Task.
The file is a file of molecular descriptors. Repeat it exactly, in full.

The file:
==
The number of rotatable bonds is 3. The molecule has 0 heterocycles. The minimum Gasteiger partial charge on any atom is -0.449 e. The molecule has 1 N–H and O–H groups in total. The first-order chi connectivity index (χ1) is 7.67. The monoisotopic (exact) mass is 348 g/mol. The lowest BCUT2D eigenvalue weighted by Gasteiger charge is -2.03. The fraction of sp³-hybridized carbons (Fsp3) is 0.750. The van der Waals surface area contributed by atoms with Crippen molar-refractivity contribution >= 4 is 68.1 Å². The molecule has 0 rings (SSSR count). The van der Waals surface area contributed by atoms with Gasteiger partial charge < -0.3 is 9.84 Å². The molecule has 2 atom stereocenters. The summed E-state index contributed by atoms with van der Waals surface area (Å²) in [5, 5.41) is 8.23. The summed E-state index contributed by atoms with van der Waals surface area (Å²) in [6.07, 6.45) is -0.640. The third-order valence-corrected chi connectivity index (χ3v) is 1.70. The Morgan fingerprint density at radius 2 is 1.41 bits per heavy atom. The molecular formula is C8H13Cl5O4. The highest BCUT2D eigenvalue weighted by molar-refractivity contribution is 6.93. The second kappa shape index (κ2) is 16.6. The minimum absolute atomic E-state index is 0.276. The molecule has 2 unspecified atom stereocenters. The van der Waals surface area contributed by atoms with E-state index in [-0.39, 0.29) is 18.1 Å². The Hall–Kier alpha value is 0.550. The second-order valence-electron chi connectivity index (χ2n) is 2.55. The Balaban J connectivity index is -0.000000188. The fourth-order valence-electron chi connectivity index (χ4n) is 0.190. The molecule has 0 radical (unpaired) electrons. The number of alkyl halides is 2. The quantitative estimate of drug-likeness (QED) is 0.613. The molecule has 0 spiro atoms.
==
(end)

The number of rotatable bonds is 3. The molecule has 0 heterocycles. The minimum Gasteiger partial charge on any atom is -0.449 e. The molecule has 1 N–H and O–H groups in total. The first-order chi connectivity index (χ1) is 7.67. The monoisotopic (exact) mass is 348 g/mol. The lowest BCUT2D eigenvalue weighted by Gasteiger charge is -2.03. The fraction of sp³-hybridized carbons (Fsp3) is 0.750. The van der Waals surface area contributed by atoms with Crippen molar-refractivity contribution >= 4 is 68.1 Å². The molecule has 0 rings (SSSR count). The van der Waals surface area contributed by atoms with Gasteiger partial charge < -0.3 is 9.84 Å². The molecule has 2 atom stereocenters. The summed E-state index contributed by atoms with van der Waals surface area (Å²) in [5, 5.41) is 8.23. The summed E-state index contributed by atoms with van der Waals surface area (Å²) in [6.07, 6.45) is -0.640. The third-order valence-corrected chi connectivity index (χ3v) is 1.70. The Morgan fingerprint density at radius 2 is 1.41 bits per heavy atom. The molecular formula is C8H13Cl5O4. The highest BCUT2D eigenvalue weighted by molar-refractivity contribution is 6.93. The second kappa shape index (κ2) is 16.6. The minimum absolute atomic E-state index is 0.276. The molecule has 2 unspecified atom stereocenters. The van der Waals surface area contributed by atoms with E-state index in [-0.39, 0.29) is 18.1 Å². The Hall–Kier alpha value is 0.550. The second-order valence-electron chi connectivity index (χ2n) is 2.55. The Balaban J connectivity index is -0.000000188. The fourth-order valence-electron chi connectivity index (χ4n) is 0.190. The molecule has 0 radical (unpaired) electrons. The number of alkyl halides is 2. The quantitative estimate of drug-likeness (QED) is 0.613. The molecule has 0 spiro atoms.